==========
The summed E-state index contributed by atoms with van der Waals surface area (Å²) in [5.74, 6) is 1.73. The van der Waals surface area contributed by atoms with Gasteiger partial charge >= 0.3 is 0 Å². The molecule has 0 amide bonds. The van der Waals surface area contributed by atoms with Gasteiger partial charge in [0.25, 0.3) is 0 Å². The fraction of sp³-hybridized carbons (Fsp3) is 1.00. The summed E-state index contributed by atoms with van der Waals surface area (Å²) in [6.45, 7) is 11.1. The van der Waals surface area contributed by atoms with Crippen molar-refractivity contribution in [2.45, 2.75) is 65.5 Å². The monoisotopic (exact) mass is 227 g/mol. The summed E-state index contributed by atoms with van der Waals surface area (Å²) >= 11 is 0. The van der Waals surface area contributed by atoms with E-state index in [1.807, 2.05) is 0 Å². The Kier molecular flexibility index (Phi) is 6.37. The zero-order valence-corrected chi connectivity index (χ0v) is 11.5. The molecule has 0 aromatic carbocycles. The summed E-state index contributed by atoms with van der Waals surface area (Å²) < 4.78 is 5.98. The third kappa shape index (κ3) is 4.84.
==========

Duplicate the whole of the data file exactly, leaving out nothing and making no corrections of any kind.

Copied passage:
The summed E-state index contributed by atoms with van der Waals surface area (Å²) in [5.74, 6) is 1.73. The van der Waals surface area contributed by atoms with Gasteiger partial charge >= 0.3 is 0 Å². The molecule has 0 amide bonds. The van der Waals surface area contributed by atoms with Gasteiger partial charge in [0.25, 0.3) is 0 Å². The fraction of sp³-hybridized carbons (Fsp3) is 1.00. The summed E-state index contributed by atoms with van der Waals surface area (Å²) in [6.45, 7) is 11.1. The van der Waals surface area contributed by atoms with Crippen molar-refractivity contribution in [2.45, 2.75) is 65.5 Å². The monoisotopic (exact) mass is 227 g/mol. The summed E-state index contributed by atoms with van der Waals surface area (Å²) >= 11 is 0. The van der Waals surface area contributed by atoms with E-state index in [1.807, 2.05) is 0 Å². The Kier molecular flexibility index (Phi) is 6.37. The zero-order valence-corrected chi connectivity index (χ0v) is 11.5. The molecule has 0 aromatic carbocycles. The summed E-state index contributed by atoms with van der Waals surface area (Å²) < 4.78 is 5.98. The third kappa shape index (κ3) is 4.84.